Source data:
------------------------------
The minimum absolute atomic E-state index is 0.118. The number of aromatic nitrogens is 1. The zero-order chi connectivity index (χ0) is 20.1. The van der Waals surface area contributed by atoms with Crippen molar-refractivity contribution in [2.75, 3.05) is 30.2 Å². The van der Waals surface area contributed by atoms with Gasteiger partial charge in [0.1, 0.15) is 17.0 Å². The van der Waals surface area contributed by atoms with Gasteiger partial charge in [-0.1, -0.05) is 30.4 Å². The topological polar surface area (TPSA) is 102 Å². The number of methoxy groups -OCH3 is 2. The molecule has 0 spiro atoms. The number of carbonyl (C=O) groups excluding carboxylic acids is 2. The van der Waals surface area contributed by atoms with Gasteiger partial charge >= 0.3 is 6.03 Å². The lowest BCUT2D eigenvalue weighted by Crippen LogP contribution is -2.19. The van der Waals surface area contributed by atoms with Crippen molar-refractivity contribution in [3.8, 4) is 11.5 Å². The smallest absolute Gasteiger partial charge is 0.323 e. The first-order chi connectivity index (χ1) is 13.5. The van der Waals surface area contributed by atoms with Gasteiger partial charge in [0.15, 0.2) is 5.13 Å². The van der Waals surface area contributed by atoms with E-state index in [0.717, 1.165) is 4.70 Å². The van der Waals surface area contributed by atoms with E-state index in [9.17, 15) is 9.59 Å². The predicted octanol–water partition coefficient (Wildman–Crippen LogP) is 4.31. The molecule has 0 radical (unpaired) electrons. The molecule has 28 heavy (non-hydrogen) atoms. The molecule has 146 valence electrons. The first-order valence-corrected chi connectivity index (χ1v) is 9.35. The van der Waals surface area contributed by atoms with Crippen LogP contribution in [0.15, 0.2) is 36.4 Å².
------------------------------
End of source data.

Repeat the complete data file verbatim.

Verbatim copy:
The minimum absolute atomic E-state index is 0.118. The number of aromatic nitrogens is 1. The zero-order chi connectivity index (χ0) is 20.1. The van der Waals surface area contributed by atoms with Crippen molar-refractivity contribution in [2.75, 3.05) is 30.2 Å². The van der Waals surface area contributed by atoms with Gasteiger partial charge in [0.1, 0.15) is 17.0 Å². The van der Waals surface area contributed by atoms with Gasteiger partial charge in [-0.1, -0.05) is 30.4 Å². The topological polar surface area (TPSA) is 102 Å². The number of methoxy groups -OCH3 is 2. The molecule has 0 spiro atoms. The number of carbonyl (C=O) groups excluding carboxylic acids is 2. The van der Waals surface area contributed by atoms with Gasteiger partial charge >= 0.3 is 6.03 Å². The lowest BCUT2D eigenvalue weighted by Crippen LogP contribution is -2.19. The van der Waals surface area contributed by atoms with Crippen molar-refractivity contribution in [3.8, 4) is 11.5 Å². The smallest absolute Gasteiger partial charge is 0.323 e. The first-order chi connectivity index (χ1) is 13.5. The van der Waals surface area contributed by atoms with Gasteiger partial charge in [0.15, 0.2) is 5.13 Å². The van der Waals surface area contributed by atoms with E-state index in [0.717, 1.165) is 4.70 Å². The van der Waals surface area contributed by atoms with E-state index in [9.17, 15) is 9.59 Å². The predicted octanol–water partition coefficient (Wildman–Crippen LogP) is 4.31. The molecule has 0 radical (unpaired) electrons. The molecule has 28 heavy (non-hydrogen) atoms. The molecule has 146 valence electrons. The first-order valence-corrected chi connectivity index (χ1v) is 9.35. The van der Waals surface area contributed by atoms with Crippen LogP contribution in [0.15, 0.2) is 36.4 Å².